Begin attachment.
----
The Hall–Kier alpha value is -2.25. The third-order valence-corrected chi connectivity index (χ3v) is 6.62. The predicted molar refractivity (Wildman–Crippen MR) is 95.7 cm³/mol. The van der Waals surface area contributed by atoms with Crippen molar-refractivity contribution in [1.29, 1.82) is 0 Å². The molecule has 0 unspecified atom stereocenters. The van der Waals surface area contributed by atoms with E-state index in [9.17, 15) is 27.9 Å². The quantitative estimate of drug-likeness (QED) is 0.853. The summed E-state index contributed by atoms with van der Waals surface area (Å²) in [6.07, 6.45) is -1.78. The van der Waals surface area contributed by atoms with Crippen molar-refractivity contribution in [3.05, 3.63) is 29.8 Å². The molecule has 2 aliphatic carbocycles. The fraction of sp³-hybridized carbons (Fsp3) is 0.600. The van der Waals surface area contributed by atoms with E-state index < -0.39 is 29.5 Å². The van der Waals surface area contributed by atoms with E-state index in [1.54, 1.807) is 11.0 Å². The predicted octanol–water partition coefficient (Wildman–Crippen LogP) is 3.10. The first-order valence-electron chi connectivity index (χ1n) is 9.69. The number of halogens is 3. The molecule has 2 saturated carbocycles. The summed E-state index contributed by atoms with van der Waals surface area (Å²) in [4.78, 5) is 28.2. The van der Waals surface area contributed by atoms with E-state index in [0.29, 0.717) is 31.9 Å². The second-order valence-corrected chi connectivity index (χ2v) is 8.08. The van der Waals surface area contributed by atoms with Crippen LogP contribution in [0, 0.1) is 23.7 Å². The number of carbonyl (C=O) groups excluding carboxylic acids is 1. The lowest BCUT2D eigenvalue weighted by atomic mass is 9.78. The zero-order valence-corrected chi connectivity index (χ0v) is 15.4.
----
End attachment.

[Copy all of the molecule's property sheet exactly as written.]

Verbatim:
The Hall–Kier alpha value is -2.25. The third-order valence-corrected chi connectivity index (χ3v) is 6.62. The predicted molar refractivity (Wildman–Crippen MR) is 95.7 cm³/mol. The van der Waals surface area contributed by atoms with Crippen molar-refractivity contribution in [1.29, 1.82) is 0 Å². The molecule has 0 unspecified atom stereocenters. The van der Waals surface area contributed by atoms with E-state index in [9.17, 15) is 27.9 Å². The quantitative estimate of drug-likeness (QED) is 0.853. The summed E-state index contributed by atoms with van der Waals surface area (Å²) in [6.07, 6.45) is -1.78. The van der Waals surface area contributed by atoms with Crippen molar-refractivity contribution in [3.05, 3.63) is 29.8 Å². The molecule has 2 aliphatic carbocycles. The fraction of sp³-hybridized carbons (Fsp3) is 0.600. The van der Waals surface area contributed by atoms with E-state index < -0.39 is 29.5 Å². The van der Waals surface area contributed by atoms with E-state index in [1.54, 1.807) is 11.0 Å². The predicted octanol–water partition coefficient (Wildman–Crippen LogP) is 3.10. The first-order valence-electron chi connectivity index (χ1n) is 9.69. The number of halogens is 3. The molecule has 2 saturated carbocycles. The summed E-state index contributed by atoms with van der Waals surface area (Å²) in [4.78, 5) is 28.2. The van der Waals surface area contributed by atoms with E-state index in [0.29, 0.717) is 31.9 Å². The second-order valence-corrected chi connectivity index (χ2v) is 8.08. The van der Waals surface area contributed by atoms with Crippen LogP contribution in [0, 0.1) is 23.7 Å². The number of carbonyl (C=O) groups excluding carboxylic acids is 1. The lowest BCUT2D eigenvalue weighted by atomic mass is 9.78. The zero-order valence-corrected chi connectivity index (χ0v) is 15.4.